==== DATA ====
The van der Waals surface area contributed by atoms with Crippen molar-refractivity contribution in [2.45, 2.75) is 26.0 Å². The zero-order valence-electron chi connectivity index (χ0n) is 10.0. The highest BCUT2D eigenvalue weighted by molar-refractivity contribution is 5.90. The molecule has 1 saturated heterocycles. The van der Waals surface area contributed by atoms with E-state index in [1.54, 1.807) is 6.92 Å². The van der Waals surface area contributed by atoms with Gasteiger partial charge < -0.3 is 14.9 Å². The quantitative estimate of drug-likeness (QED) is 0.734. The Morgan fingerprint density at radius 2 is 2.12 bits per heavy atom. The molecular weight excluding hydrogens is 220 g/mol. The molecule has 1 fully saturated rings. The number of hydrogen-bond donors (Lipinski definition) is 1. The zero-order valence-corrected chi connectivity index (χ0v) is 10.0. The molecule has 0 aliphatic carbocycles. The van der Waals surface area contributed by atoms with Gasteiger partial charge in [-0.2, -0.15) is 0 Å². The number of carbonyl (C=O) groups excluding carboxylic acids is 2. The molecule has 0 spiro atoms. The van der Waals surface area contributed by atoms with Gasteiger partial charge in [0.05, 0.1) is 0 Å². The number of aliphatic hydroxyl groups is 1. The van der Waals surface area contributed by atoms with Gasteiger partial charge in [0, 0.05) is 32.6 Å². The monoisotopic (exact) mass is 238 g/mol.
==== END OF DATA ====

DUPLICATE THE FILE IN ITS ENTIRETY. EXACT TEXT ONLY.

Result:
The van der Waals surface area contributed by atoms with Crippen molar-refractivity contribution in [2.45, 2.75) is 26.0 Å². The zero-order valence-electron chi connectivity index (χ0n) is 10.0. The highest BCUT2D eigenvalue weighted by molar-refractivity contribution is 5.90. The molecule has 1 saturated heterocycles. The van der Waals surface area contributed by atoms with E-state index in [1.54, 1.807) is 6.92 Å². The van der Waals surface area contributed by atoms with Gasteiger partial charge < -0.3 is 14.9 Å². The quantitative estimate of drug-likeness (QED) is 0.734. The Morgan fingerprint density at radius 2 is 2.12 bits per heavy atom. The molecular weight excluding hydrogens is 220 g/mol. The molecule has 1 fully saturated rings. The number of hydrogen-bond donors (Lipinski definition) is 1. The zero-order valence-corrected chi connectivity index (χ0v) is 10.0. The molecule has 0 aliphatic carbocycles. The van der Waals surface area contributed by atoms with Gasteiger partial charge in [-0.2, -0.15) is 0 Å². The number of carbonyl (C=O) groups excluding carboxylic acids is 2. The molecule has 0 spiro atoms. The van der Waals surface area contributed by atoms with Gasteiger partial charge in [0.05, 0.1) is 0 Å². The number of aliphatic hydroxyl groups is 1. The van der Waals surface area contributed by atoms with Gasteiger partial charge in [0, 0.05) is 32.6 Å². The monoisotopic (exact) mass is 238 g/mol.